TripAdvisor To Reveal Hotels Where Sexual Assaults Took Place
Review site TripAdvisor is to start letting users know whether sexual assaults have taken place at hotels around the world. The news comes as the site introduces new icons to their platform, which will give users a move informed view of places.
The company officials have said that this is all part of their move to look out for the health and well-being of their customers. The move will seek to protect customers from safety and discrimination concerns as well as alerting them to any potential dangers carried by the venues which are reviewed.
“We introduced a new notification we can add to individual TripAdvisor listings when there are news reports about health, safety or discrimination issues concerning a business,” said an official statement from the company.
The statement also claimed that the company will be taking measures to 'evaluate whether to place this notification on a business listing when we become aware of media reports regarding a notable health, safety or discrimination issue at a property listed on our site where that issue may not be apparent in TripAdvisor reviews or forum content'.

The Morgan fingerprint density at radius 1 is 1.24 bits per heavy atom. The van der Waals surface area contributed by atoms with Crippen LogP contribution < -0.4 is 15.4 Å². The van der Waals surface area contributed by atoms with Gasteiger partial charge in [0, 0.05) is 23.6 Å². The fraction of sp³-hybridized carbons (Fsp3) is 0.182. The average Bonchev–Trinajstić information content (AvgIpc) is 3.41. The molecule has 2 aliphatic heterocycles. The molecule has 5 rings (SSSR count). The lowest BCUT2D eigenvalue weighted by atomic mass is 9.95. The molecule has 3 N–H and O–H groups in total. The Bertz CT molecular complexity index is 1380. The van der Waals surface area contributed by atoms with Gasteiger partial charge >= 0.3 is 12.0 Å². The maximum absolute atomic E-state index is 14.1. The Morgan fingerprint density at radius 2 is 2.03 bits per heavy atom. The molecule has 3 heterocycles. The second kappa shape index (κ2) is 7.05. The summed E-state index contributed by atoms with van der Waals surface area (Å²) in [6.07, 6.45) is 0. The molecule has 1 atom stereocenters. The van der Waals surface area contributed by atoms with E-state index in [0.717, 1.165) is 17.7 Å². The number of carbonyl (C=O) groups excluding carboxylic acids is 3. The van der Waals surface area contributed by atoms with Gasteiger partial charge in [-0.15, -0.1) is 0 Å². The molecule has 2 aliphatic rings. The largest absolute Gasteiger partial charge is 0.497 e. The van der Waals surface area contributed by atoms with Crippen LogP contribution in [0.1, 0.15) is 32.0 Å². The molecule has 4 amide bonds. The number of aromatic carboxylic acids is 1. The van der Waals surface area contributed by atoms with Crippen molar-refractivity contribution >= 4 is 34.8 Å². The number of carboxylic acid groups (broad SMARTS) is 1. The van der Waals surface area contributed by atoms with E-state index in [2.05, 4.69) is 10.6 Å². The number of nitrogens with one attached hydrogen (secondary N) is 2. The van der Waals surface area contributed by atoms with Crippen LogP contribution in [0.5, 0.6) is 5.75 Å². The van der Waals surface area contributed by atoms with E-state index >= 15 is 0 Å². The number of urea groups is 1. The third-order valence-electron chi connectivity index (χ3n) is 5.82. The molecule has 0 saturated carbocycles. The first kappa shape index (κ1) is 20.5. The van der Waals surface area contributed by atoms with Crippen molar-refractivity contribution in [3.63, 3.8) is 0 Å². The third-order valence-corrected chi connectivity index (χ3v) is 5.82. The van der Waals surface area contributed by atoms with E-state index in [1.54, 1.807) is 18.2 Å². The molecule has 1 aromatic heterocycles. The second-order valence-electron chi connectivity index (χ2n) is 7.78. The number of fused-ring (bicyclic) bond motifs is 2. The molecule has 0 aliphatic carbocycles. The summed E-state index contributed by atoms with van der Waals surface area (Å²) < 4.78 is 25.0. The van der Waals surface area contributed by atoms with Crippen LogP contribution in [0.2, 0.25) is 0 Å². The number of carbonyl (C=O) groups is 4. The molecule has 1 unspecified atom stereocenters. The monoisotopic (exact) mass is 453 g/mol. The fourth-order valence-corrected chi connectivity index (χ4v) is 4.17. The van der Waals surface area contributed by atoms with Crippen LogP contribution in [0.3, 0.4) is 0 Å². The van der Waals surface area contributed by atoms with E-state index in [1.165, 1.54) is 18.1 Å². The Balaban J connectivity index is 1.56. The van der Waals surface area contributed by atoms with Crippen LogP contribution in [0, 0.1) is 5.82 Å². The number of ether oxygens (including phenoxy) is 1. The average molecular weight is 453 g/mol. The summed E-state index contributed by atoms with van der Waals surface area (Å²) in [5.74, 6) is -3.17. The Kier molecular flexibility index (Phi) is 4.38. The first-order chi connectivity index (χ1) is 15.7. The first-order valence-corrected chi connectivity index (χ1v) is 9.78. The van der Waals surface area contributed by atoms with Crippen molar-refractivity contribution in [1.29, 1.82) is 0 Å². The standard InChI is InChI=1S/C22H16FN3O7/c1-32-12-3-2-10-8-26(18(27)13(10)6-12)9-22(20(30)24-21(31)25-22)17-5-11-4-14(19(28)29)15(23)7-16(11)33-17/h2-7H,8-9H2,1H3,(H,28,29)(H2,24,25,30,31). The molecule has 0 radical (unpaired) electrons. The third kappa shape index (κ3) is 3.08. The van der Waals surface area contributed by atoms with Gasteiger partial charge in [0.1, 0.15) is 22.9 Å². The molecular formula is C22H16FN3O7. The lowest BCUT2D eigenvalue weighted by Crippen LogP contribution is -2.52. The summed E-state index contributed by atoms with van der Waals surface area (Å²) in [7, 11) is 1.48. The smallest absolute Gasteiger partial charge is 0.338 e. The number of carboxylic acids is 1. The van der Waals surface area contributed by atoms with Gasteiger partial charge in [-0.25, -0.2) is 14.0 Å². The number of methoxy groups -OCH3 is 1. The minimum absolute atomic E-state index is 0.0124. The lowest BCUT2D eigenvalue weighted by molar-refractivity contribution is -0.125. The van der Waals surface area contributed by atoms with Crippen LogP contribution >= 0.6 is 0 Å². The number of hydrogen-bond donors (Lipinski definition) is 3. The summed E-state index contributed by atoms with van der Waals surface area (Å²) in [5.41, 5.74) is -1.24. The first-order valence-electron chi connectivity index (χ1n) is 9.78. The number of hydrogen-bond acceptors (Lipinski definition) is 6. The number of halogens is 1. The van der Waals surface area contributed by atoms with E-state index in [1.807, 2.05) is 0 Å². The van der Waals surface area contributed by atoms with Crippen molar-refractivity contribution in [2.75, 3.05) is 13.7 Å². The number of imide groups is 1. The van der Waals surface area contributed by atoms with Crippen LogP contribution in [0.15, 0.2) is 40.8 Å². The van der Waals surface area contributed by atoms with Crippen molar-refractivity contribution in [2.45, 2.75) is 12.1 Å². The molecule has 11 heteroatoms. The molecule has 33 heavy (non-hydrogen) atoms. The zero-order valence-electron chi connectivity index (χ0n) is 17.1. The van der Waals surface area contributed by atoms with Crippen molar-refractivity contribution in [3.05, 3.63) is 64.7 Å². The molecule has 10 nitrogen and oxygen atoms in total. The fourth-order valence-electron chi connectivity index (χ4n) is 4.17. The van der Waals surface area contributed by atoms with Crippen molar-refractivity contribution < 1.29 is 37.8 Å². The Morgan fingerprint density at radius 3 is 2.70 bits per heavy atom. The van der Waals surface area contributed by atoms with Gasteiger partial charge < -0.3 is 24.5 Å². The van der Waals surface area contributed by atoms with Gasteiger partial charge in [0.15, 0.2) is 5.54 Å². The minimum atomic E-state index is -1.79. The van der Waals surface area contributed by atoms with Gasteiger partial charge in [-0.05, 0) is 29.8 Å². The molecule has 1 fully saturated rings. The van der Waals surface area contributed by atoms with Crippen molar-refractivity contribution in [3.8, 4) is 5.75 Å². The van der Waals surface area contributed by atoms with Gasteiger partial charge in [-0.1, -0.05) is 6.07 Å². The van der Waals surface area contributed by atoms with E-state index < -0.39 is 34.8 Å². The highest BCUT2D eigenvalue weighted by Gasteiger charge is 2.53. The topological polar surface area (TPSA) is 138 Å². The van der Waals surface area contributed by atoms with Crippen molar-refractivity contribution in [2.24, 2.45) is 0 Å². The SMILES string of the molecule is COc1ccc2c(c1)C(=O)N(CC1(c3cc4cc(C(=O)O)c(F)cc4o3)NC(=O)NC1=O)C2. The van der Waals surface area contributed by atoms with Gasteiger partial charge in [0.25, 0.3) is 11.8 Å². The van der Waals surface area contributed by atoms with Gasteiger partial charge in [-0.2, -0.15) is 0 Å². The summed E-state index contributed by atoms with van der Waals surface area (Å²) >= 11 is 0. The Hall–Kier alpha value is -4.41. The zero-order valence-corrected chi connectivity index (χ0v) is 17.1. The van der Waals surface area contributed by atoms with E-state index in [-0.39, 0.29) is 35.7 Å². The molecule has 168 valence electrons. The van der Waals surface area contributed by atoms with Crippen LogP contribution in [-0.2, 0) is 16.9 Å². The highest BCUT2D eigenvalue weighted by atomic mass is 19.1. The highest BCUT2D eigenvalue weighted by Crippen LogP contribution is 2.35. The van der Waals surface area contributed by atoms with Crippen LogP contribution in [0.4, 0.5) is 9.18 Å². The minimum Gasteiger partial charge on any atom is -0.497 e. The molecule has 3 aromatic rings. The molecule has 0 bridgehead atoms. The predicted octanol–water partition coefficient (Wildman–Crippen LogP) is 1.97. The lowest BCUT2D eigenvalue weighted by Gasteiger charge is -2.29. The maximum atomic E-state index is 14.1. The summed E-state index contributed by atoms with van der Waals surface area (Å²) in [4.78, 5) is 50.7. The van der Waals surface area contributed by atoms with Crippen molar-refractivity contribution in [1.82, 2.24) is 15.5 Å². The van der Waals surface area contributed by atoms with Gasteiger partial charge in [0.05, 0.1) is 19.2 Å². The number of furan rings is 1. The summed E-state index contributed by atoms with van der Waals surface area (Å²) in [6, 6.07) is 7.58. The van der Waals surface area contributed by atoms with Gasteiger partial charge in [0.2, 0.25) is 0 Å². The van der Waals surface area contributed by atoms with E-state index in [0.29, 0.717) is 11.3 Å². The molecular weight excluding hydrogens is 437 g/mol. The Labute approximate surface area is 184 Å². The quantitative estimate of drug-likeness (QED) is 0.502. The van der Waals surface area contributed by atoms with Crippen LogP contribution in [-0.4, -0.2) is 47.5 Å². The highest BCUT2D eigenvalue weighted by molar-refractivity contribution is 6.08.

Just a week ago, the company had faced criticism due to the fact that they removed a 2010 post by Kristie Love. The post in question alleged that she had been raped by a security guard at a particular venue which was reviewed on the site. TripAdvisor later issued a public apology to Love saying that the removal was based on a former policy which only allowed ‘family-friendly’ in reviews.
“A few years ago, we updated that policy to allow more descriptive reviews and content about first-hand accounts of serious incidents like rape or assault,” said the statement. “Even at that time, we recognized that our previous guidelines went too far in preventing information like this from being shared.”
New icons will alert users to instances of reported sexual assaults on the premises of a venue or hotel and will remain on the site for a period of three months.
Photo credit: Flickr / Franklin Heijnen